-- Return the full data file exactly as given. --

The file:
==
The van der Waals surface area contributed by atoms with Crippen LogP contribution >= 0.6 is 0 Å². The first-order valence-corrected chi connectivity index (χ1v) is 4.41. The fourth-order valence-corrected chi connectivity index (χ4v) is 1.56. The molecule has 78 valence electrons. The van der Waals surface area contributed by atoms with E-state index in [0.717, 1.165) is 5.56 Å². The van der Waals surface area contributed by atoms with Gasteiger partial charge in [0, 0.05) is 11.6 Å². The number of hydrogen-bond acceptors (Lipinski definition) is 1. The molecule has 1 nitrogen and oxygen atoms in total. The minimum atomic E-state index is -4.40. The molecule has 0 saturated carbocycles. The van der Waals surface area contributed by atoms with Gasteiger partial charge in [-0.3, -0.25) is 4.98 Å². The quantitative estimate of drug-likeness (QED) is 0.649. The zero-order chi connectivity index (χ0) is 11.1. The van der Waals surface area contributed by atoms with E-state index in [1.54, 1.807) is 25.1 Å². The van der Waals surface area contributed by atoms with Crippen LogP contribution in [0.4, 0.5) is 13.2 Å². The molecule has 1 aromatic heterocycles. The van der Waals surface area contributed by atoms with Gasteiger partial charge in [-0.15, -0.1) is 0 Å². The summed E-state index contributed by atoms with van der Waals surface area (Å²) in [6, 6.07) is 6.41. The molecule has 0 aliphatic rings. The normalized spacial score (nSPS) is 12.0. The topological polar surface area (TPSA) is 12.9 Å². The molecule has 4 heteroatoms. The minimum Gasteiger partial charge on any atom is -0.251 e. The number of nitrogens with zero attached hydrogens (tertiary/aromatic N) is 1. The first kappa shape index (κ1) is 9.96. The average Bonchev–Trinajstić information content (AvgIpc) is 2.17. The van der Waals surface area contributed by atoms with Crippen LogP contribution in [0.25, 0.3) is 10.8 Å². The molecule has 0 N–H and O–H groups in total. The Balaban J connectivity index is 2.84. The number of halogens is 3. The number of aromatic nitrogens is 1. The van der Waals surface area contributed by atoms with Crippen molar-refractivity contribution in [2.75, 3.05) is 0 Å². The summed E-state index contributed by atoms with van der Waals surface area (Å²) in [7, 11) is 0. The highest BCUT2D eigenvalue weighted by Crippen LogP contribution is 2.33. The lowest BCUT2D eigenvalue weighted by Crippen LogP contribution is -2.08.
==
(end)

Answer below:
The van der Waals surface area contributed by atoms with Crippen LogP contribution >= 0.6 is 0 Å². The first-order valence-corrected chi connectivity index (χ1v) is 4.41. The fourth-order valence-corrected chi connectivity index (χ4v) is 1.56. The molecule has 78 valence electrons. The van der Waals surface area contributed by atoms with E-state index in [0.717, 1.165) is 5.56 Å². The van der Waals surface area contributed by atoms with Gasteiger partial charge in [0, 0.05) is 11.6 Å². The number of hydrogen-bond acceptors (Lipinski definition) is 1. The molecule has 1 nitrogen and oxygen atoms in total. The minimum atomic E-state index is -4.40. The molecule has 0 saturated carbocycles. The van der Waals surface area contributed by atoms with Gasteiger partial charge in [-0.3, -0.25) is 4.98 Å². The quantitative estimate of drug-likeness (QED) is 0.649. The zero-order chi connectivity index (χ0) is 11.1. The van der Waals surface area contributed by atoms with E-state index in [1.54, 1.807) is 25.1 Å². The van der Waals surface area contributed by atoms with Crippen LogP contribution in [0.4, 0.5) is 13.2 Å². The molecule has 1 aromatic heterocycles. The van der Waals surface area contributed by atoms with Gasteiger partial charge in [-0.15, -0.1) is 0 Å². The summed E-state index contributed by atoms with van der Waals surface area (Å²) in [6, 6.07) is 6.41. The molecule has 0 aliphatic rings. The normalized spacial score (nSPS) is 12.0. The topological polar surface area (TPSA) is 12.9 Å². The molecule has 4 heteroatoms. The minimum Gasteiger partial charge on any atom is -0.251 e. The number of nitrogens with zero attached hydrogens (tertiary/aromatic N) is 1. The first kappa shape index (κ1) is 9.96. The average Bonchev–Trinajstić information content (AvgIpc) is 2.17. The van der Waals surface area contributed by atoms with Crippen LogP contribution in [0.25, 0.3) is 10.8 Å². The molecule has 0 N–H and O–H groups in total. The Balaban J connectivity index is 2.84. The number of halogens is 3. The number of aromatic nitrogens is 1. The van der Waals surface area contributed by atoms with Crippen molar-refractivity contribution in [2.75, 3.05) is 0 Å². The summed E-state index contributed by atoms with van der Waals surface area (Å²) in [7, 11) is 0. The highest BCUT2D eigenvalue weighted by Crippen LogP contribution is 2.33. The lowest BCUT2D eigenvalue weighted by Crippen LogP contribution is -2.08.